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Warping Space, Time, and Distance

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posted on May, 7 2012 @ 06:32 PM
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Originally posted by ImaFungi

Is there an up and down to this region?


Nope, there's not. There is no frame of reference in empty space. Even in non-empty space, this is a relative issue - what's 'up' for Carmen in Cordova is 'down' for Waldo in Wellington.



what if we were launching a spaceship that could travel lightyears in seconds from the northpole, and kept going straight, would we eventually be able to view a birds eye view of the universe?


There's no such thing as a bird's-eye view of the universe. That implies you could leave the universe...which you can't. If you were trapped inside a balloon, could you get a bird's-eye view of it?
Plus, what would be a bird's-eye view for you, with the Earth's north pole pointing a certain direction, won't be a bird's-eye view for Uranians, with the north pole of Uranus pointing in a completely different direction. And that's just two planets in the same solar system. Planets in other solar systems and other galaxies only compound the problem.



what if we were in a space ship and traveled outside of our galaxy and then idled for "a very long time"
would we be eventually moved by surrounding forces, or would we eventually get run into by another galaxy?/ ( is it possible for anything to be completely still for a long period of time?)


Idle relative to what? Our galaxy? In that case, the gravitational pull of the galaxy would eventually (probably over millions, maybe even billions, of years, depending on our distance) pull us back in.
It's also possible that another galaxy would run into us...and, in that case, it would probably pass through the Milky Way.
If we're not idling with respect to the Milky Way, then you have to pick something else to be idling relative to. You can't idle relative to empty space, there's no point of reference.
It's possible to be completely still, if you can provide enough artificial thrust to counteract whatever gravitational forces are acting on the ship, but you have to pick something to be completely still in relation to.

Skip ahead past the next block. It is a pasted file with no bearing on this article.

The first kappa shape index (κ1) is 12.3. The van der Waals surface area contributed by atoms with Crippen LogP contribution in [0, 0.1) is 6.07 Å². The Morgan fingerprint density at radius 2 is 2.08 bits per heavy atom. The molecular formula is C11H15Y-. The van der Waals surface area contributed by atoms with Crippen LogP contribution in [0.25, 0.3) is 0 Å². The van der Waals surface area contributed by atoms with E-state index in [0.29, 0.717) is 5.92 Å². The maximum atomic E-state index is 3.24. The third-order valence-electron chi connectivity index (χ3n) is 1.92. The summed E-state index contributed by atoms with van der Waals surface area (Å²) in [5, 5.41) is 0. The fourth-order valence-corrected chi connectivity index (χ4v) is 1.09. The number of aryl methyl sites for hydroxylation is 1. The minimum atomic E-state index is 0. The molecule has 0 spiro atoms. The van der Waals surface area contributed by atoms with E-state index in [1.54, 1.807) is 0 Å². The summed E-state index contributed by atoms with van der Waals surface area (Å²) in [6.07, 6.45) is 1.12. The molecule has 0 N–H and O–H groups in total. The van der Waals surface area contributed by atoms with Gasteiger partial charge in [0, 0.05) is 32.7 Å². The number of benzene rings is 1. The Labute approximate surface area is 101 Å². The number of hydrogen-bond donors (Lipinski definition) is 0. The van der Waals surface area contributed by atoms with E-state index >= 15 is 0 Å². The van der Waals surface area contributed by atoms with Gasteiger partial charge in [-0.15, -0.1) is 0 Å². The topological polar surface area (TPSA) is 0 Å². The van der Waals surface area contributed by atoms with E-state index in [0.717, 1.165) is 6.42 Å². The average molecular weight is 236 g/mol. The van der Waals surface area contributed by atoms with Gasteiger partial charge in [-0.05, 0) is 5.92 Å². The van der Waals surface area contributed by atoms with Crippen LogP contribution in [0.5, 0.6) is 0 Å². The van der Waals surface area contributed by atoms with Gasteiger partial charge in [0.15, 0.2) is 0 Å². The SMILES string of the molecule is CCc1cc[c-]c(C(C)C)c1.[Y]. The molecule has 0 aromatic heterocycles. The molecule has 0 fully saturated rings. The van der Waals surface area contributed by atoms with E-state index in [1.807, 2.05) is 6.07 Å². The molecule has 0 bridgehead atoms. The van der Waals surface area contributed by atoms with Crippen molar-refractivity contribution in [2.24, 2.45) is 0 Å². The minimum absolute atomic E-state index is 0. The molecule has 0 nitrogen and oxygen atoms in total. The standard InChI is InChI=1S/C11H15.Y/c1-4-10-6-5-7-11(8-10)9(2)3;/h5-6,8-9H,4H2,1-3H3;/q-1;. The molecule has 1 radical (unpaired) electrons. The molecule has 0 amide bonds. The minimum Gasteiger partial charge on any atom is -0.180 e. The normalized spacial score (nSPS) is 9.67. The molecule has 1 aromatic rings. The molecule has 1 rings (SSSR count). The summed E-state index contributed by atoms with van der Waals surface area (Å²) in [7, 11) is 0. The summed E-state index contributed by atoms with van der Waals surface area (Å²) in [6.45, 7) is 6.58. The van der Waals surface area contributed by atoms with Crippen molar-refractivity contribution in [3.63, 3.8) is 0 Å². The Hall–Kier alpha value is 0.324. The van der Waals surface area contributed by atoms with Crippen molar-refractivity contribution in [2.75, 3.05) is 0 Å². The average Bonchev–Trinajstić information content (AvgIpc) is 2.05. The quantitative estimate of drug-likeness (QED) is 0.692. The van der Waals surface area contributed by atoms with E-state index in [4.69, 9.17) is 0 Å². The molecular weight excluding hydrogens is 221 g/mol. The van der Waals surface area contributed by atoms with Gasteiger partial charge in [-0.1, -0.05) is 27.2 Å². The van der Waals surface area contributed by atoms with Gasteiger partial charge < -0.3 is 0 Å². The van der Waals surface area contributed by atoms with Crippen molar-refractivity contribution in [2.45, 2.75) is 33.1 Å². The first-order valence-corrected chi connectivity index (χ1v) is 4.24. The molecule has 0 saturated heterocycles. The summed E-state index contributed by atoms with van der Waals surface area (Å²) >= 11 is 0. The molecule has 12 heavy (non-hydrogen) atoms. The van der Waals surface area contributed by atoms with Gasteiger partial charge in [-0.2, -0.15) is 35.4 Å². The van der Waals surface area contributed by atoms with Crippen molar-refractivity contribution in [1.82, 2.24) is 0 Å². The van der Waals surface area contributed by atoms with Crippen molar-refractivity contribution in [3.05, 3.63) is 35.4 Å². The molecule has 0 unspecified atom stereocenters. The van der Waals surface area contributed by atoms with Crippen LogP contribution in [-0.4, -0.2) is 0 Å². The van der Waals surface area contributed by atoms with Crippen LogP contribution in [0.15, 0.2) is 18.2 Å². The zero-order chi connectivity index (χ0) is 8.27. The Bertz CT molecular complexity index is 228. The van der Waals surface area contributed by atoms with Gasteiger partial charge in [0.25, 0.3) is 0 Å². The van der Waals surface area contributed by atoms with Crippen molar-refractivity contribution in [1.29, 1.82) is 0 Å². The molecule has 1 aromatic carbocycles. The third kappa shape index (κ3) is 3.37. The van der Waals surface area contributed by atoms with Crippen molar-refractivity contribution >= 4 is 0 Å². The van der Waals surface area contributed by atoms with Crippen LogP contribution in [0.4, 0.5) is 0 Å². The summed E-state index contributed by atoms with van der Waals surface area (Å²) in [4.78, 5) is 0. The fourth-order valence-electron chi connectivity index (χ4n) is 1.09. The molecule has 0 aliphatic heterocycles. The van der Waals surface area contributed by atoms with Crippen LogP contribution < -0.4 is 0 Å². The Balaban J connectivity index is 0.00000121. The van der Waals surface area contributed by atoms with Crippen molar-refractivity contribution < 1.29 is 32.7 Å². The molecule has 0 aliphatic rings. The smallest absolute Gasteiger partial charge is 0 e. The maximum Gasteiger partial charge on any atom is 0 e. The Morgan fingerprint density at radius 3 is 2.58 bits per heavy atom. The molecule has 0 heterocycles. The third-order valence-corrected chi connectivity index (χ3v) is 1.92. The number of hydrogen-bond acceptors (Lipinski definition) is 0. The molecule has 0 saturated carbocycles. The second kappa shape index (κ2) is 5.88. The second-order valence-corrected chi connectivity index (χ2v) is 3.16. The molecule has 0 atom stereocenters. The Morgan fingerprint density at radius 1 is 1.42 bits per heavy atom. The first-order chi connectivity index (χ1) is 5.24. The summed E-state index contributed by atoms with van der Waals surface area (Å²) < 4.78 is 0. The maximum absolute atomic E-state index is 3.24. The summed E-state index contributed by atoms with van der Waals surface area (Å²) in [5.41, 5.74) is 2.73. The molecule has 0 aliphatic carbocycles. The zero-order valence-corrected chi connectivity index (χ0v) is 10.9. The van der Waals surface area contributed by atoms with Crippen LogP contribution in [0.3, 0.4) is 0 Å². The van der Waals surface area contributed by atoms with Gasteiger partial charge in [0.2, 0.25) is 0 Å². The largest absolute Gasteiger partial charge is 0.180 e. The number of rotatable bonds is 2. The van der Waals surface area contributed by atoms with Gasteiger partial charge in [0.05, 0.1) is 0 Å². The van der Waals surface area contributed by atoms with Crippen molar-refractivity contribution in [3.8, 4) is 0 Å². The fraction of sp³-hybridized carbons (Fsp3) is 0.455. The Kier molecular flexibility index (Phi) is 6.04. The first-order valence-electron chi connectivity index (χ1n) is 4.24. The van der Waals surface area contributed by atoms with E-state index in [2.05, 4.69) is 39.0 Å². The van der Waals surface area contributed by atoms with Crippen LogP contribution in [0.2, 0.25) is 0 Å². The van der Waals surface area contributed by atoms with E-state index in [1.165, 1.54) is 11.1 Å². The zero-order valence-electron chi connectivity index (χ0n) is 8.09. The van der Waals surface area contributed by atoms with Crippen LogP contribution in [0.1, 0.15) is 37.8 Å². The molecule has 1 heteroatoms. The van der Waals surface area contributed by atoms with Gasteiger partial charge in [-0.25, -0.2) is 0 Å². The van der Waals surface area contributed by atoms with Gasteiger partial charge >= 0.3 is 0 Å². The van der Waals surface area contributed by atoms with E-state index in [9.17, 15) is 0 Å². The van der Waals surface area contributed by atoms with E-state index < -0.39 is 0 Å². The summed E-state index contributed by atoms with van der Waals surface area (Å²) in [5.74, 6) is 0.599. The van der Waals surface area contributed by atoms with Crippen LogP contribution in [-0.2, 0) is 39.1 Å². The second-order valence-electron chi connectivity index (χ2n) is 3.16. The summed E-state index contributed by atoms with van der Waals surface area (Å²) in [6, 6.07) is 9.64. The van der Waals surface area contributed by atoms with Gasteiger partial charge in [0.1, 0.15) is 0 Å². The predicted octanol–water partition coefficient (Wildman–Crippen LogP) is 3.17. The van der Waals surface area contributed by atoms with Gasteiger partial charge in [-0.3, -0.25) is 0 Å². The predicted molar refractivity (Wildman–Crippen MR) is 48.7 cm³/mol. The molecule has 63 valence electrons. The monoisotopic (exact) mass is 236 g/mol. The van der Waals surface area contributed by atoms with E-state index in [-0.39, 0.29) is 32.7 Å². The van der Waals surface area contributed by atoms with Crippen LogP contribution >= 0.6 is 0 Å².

ETA: by the way, with this discussion on the issue of there being no frame of reference in an empty space (that is, a vacuum), I'm hoping we'll get to one topic in particular. I just want to wait until I know you've all got this "no frame of reference in a vacuum" thing down first. Then, I'll pile on the reallly cool stuff.
edit on 7-5-2012 by CLPrime because: (no reason given)




posted on May, 7 2012 @ 06:52 PM
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So energy it seems has a spiraling motion like in a Galaxy or water running down a plughole.
Or indeed a Tornado yet the center is still or appears that way though it is in fact moving it is calm and still in the eye so to speak. Is this not the same for the center of a galaxy or spinning orb of energy such as a star.

EDIT There is a point or singularity at the centre which is still
edit on 7-5-2012 by artistpoet because: (no reason given)



posted on May, 7 2012 @ 06:59 PM
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reply to post by artistpoet
 


Energy doesn't typically have a spiralling effect (charged particles spiral through an electric field, but that's about it), it just happens that most large-scale structures rotate.
Water spirals down a drain because of the shape of the surface around the drain, the way the water reacher the drain, how level the drain is, and so on. Tornados spin because of the conditions that create them: wind shear. Hurricanes rotate because of the Coriolis effect, which itself is due to the rotation of the Earth. And, once you get to planets and other celestial objects, rotation is the norm due to intrinsic angular momentum from when these objects formed.